So what constitutes a British car? One that’s built here? Designed here? Engineered here? Maybe it’s wood and leather interiors, or some intangible ‘other’ – an underdog-ness perhaps, or a stiff-upper-lip-ness?

I think that two quotes can help provide the answer to this question. Noted academic John Urry from Lancaster University has previously described the car as “the quintessential manufactured object”, while writer and former Design Museum director Stephen Bayley noted in his 1986 book Sex, Drink and Fast Cars that “more than any other manufactured product, the car enshrines and projects the values of the culture that created it”.

Storming the poll at number 80 - Triumph 1300 (Picture source: author's photograph).

Storming the poll at number 80 – the Triumph 1300 (Picture source: author’s photograph).

This would suggest that what makes ‘a car’ is the time, the outlook, the prevailing zeitgeist of where and by whom it was created, whether this pertains to a car’s inspiration, engineering or manufacture – all qualities exemplified by national automotive icons like the Beetle, Fiat 500, Ford Mustang and, yes, the Mini.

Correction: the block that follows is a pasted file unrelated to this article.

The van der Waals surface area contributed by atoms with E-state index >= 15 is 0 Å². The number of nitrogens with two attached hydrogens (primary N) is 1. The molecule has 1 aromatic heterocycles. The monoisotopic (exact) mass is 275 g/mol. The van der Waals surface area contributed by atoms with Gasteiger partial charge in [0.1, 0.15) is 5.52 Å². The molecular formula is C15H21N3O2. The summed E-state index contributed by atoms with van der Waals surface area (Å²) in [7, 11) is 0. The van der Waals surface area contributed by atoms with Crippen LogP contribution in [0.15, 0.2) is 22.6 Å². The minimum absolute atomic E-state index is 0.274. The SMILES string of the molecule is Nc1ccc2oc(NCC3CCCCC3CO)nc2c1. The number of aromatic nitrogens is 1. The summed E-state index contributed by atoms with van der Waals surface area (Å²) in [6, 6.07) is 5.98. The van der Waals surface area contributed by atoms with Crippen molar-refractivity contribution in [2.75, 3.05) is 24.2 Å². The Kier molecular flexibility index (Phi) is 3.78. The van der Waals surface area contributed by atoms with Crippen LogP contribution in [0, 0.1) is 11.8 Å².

A globalised and interconnected world, however, aided and abetted by car manufacturers’ predilections for platform-sharing and badge engineering, necessarily makes it harder to define the national identity of a car, as the ‘time’ and the ‘place’ of a car become less distinct. Would a BMW Mini be any less British if it was manufactured abroad? Is the Citroën C3 Picasso any less French for being manufactured in Slovakia? Was the last generation Fiat Panda any less Italian for being made in Poland or, for that matter, any less ‘Panda’ for sharing a platform, its underpinnings, with the current Fiat 500 and Ford Ka? Does any of this matter?